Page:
What We Do
The National Wildlife Refuge System is a series of lands and waters owned and managed by the U.S. Fish and Wildlife Service. Wildlife conservation is at the heart of the refuge system. It drives everything we do from the purpose a refuge is established, to the recreational activities offered there, to the resource management tools we use. Selecting the right tools helps us ensure the survival of local plants and animals and helps fulfill the purpose of the refuge.
Management and Conservation
Refuges use a wide range of land management tools based on the best science available. Some refuges use prescribed fires to mimic natural fires that would have cleared old vegetation from the land helping native plants regenerate and local wildlife to thrive. Other refuges contain Wilderness areas where land is largely managed in passively. The management tools used are aimed at ensuring a balanced conservation approach where both wildlife and people will benefit. At this field station our conservation toolbox includes: planting new forests, thinning growing forests, encouraging the growth of giant cane, controlling for invasive plants and animals, and letting the forest grow as naturally as possible.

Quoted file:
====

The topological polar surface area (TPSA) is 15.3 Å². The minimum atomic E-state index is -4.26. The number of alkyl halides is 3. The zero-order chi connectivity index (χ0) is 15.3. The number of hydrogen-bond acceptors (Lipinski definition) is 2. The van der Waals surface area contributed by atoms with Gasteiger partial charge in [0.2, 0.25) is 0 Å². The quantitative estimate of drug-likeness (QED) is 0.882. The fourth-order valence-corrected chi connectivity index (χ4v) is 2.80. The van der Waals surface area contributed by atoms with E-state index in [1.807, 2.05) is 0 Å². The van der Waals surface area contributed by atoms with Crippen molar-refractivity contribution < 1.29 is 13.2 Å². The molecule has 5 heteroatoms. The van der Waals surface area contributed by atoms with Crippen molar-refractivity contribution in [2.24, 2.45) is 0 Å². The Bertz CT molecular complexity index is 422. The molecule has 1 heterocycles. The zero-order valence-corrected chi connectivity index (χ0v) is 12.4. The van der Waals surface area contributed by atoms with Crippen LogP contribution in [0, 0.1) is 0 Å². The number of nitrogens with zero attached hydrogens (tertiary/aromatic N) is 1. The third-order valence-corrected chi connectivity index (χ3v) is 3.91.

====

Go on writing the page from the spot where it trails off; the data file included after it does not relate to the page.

U.S. Fish and Wildlife Service law enforcement officers have a wide variety of duties and responsibilities. Officers help visitors understand and obey wildlife protection laws. They work closely with state and local government offices to enforce federal, state and refuge hunting regulations that protect migratory birds and other game species from illegal take and preserve legitimate hunting opportunities.
Laws and Regulations
Before visiting, ensure you are aware of rules and regulations. Fishing and hunting rules are similar to State of Texas rule, but can vary. Be aware of gear restrictions. Limits on boat motors sizes on refuge waters ensure safety. Make sure your boat size and motors are permitted before entering waters. When hiking, please keep four-legged friends on leashes and make sure hunting is not in progress. If in doubt, call the refuge office and we will do our best to make sure you have a safe visit.